Ali and some other comrades who had not been arrested by the Police showed up at the station. They came to tell the Police that they also deserve to be arrested. Their argument was that they took part in the demonstration and its organisation and there could not be any justification for keeping only a few of us in the cells.
He was not afraid of arrest and detention. He believed that being arrested and detained in the pursuit of a just cause was an honour which should not be bestowed on a few but shared equitably for all those who join the struggle for a new society constructed on the foundation of social justice, democracy and prosperity for all.
In the early 1980s and 1990s many Ghanaians sought greener pastures outside the country. They went to Europe, the USA and other places to seek refugee status claiming that they were escaping from military dictatorship with its associated brutalities. For many of them it was just a kenkey and fish issue.
Ali’s self-imposed exile in Europe was not in search of greener pastures. The pastures in Mozama and Ghana were greener for Ali than what he could have found in Europe or anywhere else in the world. His family was in a position to provide all his wants and needs. He was also a well-educated gentleman capable of hardwork to raise the resources to look after himself and immediate family.
He had to escape into exile because there was a real threat to his life and the lives of other comrades and it is important to note that he never gave up the struggle even in the exile. He spoke out loudly and wrote brilliant articles condemning injustice even in his host country.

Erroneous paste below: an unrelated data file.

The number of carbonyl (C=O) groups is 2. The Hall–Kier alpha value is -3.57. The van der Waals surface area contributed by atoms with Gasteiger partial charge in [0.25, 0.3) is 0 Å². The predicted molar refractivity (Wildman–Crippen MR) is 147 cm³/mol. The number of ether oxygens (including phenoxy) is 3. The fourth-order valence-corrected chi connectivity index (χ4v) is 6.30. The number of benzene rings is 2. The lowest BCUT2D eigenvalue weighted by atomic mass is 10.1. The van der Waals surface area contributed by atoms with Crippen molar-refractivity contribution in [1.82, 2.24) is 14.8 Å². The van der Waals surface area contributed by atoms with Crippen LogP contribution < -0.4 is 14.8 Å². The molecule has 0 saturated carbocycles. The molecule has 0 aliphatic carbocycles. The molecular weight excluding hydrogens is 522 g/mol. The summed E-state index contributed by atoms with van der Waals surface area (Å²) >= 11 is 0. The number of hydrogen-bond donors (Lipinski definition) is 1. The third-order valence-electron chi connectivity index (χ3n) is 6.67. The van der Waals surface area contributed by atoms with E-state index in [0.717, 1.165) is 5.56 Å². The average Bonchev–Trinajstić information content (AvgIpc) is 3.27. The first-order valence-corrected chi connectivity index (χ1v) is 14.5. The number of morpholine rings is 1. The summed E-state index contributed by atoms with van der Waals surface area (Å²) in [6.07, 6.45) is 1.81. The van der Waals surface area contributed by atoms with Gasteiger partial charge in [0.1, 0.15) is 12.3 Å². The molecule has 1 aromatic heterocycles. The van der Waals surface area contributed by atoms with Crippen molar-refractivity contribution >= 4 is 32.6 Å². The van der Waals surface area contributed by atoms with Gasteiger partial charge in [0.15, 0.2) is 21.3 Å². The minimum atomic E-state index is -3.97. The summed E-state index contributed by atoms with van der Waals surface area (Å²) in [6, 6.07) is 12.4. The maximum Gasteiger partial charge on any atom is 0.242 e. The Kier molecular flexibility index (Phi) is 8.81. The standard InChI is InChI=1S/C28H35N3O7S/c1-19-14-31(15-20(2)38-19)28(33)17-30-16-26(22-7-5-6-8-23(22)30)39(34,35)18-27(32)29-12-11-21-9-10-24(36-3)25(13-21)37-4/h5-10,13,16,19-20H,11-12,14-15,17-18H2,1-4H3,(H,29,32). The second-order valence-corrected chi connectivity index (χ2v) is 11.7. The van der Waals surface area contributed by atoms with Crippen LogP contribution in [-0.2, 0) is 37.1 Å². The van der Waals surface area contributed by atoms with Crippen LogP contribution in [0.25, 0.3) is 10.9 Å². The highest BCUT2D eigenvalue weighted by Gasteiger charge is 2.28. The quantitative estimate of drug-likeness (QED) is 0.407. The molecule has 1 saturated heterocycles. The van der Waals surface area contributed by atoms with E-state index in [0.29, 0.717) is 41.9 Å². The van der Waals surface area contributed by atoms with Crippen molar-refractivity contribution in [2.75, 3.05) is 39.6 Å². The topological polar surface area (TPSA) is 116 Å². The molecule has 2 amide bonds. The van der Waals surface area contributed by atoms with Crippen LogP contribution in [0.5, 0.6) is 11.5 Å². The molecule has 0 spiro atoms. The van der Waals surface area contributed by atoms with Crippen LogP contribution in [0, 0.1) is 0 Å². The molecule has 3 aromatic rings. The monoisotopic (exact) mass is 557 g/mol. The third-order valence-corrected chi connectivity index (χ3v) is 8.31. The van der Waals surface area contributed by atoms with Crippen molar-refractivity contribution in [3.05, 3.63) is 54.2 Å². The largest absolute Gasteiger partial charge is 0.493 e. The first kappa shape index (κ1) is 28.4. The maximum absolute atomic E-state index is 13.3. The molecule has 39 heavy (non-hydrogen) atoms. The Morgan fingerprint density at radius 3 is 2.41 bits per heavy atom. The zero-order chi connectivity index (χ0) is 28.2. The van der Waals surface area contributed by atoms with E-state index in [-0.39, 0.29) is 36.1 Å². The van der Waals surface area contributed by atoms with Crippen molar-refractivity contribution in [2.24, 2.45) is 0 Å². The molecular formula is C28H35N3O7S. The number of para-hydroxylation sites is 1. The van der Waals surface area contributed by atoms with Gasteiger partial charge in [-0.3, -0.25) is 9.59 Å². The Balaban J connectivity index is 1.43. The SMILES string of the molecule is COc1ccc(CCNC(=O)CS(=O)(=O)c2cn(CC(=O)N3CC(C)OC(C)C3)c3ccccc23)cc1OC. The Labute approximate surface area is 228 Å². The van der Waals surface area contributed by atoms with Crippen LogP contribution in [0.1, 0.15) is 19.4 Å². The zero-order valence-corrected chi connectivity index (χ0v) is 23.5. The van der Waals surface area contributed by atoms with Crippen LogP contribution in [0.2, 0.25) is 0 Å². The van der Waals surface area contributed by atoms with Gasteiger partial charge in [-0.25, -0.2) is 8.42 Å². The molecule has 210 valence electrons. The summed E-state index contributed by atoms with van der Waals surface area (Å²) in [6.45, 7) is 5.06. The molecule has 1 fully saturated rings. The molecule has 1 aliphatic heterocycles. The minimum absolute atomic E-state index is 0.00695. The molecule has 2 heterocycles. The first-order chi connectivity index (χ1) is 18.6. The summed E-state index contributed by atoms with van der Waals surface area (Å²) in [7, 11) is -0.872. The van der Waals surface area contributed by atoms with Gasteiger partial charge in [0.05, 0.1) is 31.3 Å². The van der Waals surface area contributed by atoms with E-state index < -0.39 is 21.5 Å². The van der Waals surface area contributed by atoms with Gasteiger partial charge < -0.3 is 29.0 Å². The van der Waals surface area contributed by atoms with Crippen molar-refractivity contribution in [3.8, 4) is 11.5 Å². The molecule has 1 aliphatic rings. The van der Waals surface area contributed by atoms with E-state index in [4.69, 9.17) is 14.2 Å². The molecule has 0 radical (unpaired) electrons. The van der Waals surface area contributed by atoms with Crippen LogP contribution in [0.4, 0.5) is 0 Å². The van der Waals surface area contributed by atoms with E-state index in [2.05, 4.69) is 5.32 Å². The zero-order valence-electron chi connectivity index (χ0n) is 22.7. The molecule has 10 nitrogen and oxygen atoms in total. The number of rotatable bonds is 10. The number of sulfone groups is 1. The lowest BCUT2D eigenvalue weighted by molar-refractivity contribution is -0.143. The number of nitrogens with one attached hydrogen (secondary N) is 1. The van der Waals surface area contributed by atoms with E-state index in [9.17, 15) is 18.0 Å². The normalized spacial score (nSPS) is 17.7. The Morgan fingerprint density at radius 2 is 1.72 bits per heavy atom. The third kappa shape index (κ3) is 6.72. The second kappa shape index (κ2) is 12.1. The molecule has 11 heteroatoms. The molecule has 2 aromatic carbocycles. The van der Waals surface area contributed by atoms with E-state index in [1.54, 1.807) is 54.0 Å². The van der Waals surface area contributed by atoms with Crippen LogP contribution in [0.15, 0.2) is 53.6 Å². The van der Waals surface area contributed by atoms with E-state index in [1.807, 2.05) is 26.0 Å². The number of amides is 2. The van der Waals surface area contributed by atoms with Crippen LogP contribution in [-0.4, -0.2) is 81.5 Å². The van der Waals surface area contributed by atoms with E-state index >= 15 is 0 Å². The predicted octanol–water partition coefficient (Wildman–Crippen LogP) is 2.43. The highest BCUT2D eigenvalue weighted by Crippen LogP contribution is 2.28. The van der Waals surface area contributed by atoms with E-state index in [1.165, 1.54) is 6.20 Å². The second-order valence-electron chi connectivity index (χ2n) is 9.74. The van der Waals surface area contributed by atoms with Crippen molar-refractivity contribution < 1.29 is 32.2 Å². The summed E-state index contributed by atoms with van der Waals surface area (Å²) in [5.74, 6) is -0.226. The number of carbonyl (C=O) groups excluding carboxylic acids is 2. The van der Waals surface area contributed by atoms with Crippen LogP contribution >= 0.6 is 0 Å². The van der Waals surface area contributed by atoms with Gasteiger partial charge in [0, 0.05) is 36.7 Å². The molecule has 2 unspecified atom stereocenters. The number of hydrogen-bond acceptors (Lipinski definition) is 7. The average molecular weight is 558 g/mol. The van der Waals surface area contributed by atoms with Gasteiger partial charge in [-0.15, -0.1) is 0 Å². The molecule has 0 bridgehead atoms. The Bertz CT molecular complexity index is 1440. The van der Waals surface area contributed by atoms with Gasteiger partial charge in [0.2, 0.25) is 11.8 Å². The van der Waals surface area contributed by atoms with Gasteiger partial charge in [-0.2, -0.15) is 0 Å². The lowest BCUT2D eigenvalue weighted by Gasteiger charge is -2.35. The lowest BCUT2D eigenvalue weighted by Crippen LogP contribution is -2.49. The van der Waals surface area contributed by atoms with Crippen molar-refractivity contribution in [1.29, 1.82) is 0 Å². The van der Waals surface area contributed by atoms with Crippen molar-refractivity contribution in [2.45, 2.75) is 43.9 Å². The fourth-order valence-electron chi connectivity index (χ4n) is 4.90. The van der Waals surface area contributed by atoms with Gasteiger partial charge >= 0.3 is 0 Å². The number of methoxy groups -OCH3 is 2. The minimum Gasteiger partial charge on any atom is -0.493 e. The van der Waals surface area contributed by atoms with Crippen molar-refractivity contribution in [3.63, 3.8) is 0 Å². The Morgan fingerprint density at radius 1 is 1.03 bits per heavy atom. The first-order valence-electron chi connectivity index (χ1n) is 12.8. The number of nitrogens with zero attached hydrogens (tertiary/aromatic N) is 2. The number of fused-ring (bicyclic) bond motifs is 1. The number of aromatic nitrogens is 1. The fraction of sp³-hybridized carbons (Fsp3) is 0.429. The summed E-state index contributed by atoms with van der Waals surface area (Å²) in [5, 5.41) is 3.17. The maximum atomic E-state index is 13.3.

I called Ali on a working visit to UK once. He asked “what are you doing there?” and when I told him that I was there to lobby influential institutions and individuals to support the campaign for the observance of human rights in Ghana. He said “I am joining you.” The next day he showed up at my home and stayed for a week. That was Ali, ever ready for action.
Another most important thing in the life of Ali was the formation of the organisation, Food Sovereignty Ghana (FSG). One fine afternoon, I got a call from Ali and he sounded frantic. He said we needed to act quickly to stop the spread of genetically modified food in Ghana. He proposed the formation of Food Sovereignty Ghana to champion that cause. Ali provided the resources and leadership for the emergence of FSG and remained its chairperson and leader until he passed away.
Although I am not a religious person, I can see how his association with the Mozama Disco Christo Church shaped him. Like the founder of the church, he refused to accept that human beings can be defined by the colour of their skin and insisted on the equality of all men and women.
He insisted that the culture of the African people cannot be inferior to any other culture. Ali was a true Africanist who spent his life advocating Pan Africanism under the banner of scientific socialism.
May the force of his ideas and actions continue to inspire us.